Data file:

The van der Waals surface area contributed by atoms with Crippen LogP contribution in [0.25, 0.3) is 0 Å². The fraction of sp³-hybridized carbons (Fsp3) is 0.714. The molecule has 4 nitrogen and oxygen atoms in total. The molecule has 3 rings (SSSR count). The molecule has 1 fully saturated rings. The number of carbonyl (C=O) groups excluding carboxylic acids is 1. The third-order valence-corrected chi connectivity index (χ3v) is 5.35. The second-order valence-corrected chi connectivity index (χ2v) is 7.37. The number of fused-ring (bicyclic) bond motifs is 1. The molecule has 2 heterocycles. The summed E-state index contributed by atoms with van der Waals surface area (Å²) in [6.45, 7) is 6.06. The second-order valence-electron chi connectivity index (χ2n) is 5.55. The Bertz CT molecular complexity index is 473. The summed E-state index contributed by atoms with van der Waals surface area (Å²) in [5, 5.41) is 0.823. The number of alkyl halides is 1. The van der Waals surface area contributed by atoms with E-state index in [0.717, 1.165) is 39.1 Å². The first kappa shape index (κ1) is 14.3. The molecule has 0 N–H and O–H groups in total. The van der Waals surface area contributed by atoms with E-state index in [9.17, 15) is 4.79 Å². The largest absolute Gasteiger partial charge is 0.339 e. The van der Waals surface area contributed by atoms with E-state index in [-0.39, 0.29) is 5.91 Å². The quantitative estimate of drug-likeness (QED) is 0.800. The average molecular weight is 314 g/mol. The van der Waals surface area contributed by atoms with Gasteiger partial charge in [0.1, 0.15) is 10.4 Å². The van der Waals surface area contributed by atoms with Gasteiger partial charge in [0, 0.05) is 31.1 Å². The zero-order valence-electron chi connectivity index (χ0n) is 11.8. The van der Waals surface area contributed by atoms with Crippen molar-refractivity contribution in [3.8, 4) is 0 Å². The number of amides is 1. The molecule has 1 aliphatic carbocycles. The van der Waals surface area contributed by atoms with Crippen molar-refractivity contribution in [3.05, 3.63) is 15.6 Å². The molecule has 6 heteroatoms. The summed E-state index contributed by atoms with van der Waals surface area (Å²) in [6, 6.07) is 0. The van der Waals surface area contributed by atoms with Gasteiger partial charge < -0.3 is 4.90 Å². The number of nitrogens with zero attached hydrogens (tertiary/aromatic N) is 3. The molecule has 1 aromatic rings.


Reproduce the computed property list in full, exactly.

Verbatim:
The van der Waals surface area contributed by atoms with Crippen LogP contribution in [0.25, 0.3) is 0 Å². The fraction of sp³-hybridized carbons (Fsp3) is 0.714. The molecule has 4 nitrogen and oxygen atoms in total. The molecule has 3 rings (SSSR count). The molecule has 1 fully saturated rings. The number of carbonyl (C=O) groups excluding carboxylic acids is 1. The third-order valence-corrected chi connectivity index (χ3v) is 5.35. The second-order valence-corrected chi connectivity index (χ2v) is 7.37. The number of fused-ring (bicyclic) bond motifs is 1. The molecule has 2 heterocycles. The summed E-state index contributed by atoms with van der Waals surface area (Å²) in [6.45, 7) is 6.06. The second-order valence-electron chi connectivity index (χ2n) is 5.55. The Bertz CT molecular complexity index is 473. The summed E-state index contributed by atoms with van der Waals surface area (Å²) in [5, 5.41) is 0.823. The number of alkyl halides is 1. The van der Waals surface area contributed by atoms with E-state index in [0.717, 1.165) is 39.1 Å². The first kappa shape index (κ1) is 14.3. The molecule has 0 N–H and O–H groups in total. The van der Waals surface area contributed by atoms with E-state index in [9.17, 15) is 4.79 Å². The largest absolute Gasteiger partial charge is 0.339 e. The van der Waals surface area contributed by atoms with E-state index in [-0.39, 0.29) is 5.91 Å². The quantitative estimate of drug-likeness (QED) is 0.800. The average molecular weight is 314 g/mol. The van der Waals surface area contributed by atoms with Gasteiger partial charge in [0.1, 0.15) is 10.4 Å². The van der Waals surface area contributed by atoms with Gasteiger partial charge in [0, 0.05) is 31.1 Å². The zero-order valence-electron chi connectivity index (χ0n) is 11.8. The van der Waals surface area contributed by atoms with Crippen molar-refractivity contribution in [3.8, 4) is 0 Å². The number of amides is 1. The molecule has 1 aliphatic carbocycles. The van der Waals surface area contributed by atoms with Crippen molar-refractivity contribution in [3.05, 3.63) is 15.6 Å². The molecule has 6 heteroatoms. The summed E-state index contributed by atoms with van der Waals surface area (Å²) in [6, 6.07) is 0. The van der Waals surface area contributed by atoms with Gasteiger partial charge < -0.3 is 4.90 Å². The number of nitrogens with zero attached hydrogens (tertiary/aromatic N) is 3. The molecule has 1 aromatic rings.